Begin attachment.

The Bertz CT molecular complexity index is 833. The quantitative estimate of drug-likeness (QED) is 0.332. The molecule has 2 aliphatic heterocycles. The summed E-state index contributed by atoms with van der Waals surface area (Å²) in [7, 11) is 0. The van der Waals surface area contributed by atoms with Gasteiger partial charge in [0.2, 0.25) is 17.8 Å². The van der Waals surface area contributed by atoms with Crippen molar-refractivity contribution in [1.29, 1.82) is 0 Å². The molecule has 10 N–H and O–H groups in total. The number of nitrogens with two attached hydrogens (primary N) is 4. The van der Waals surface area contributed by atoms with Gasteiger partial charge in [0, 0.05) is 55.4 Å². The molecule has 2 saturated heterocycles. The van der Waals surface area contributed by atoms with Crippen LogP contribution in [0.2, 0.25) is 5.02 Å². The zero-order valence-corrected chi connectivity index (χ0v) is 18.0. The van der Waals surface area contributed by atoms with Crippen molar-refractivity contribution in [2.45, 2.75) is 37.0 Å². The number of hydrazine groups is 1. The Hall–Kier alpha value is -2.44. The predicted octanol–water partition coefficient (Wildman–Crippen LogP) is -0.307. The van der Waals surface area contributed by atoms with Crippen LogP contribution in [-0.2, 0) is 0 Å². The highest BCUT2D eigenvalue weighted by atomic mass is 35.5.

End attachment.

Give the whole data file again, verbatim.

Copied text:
The Bertz CT molecular complexity index is 833. The quantitative estimate of drug-likeness (QED) is 0.332. The molecule has 2 aliphatic heterocycles. The summed E-state index contributed by atoms with van der Waals surface area (Å²) in [7, 11) is 0. The van der Waals surface area contributed by atoms with Gasteiger partial charge in [0.2, 0.25) is 17.8 Å². The van der Waals surface area contributed by atoms with Crippen molar-refractivity contribution in [1.29, 1.82) is 0 Å². The molecule has 10 N–H and O–H groups in total. The number of nitrogens with two attached hydrogens (primary N) is 4. The van der Waals surface area contributed by atoms with Gasteiger partial charge in [0, 0.05) is 55.4 Å². The molecule has 2 saturated heterocycles. The van der Waals surface area contributed by atoms with Crippen LogP contribution in [0.2, 0.25) is 5.02 Å². The zero-order valence-corrected chi connectivity index (χ0v) is 18.0. The van der Waals surface area contributed by atoms with Crippen molar-refractivity contribution in [2.45, 2.75) is 37.0 Å². The number of hydrazine groups is 1. The Hall–Kier alpha value is -2.44. The predicted octanol–water partition coefficient (Wildman–Crippen LogP) is -0.307. The van der Waals surface area contributed by atoms with Crippen LogP contribution in [-0.2, 0) is 0 Å². The highest BCUT2D eigenvalue weighted by atomic mass is 35.5.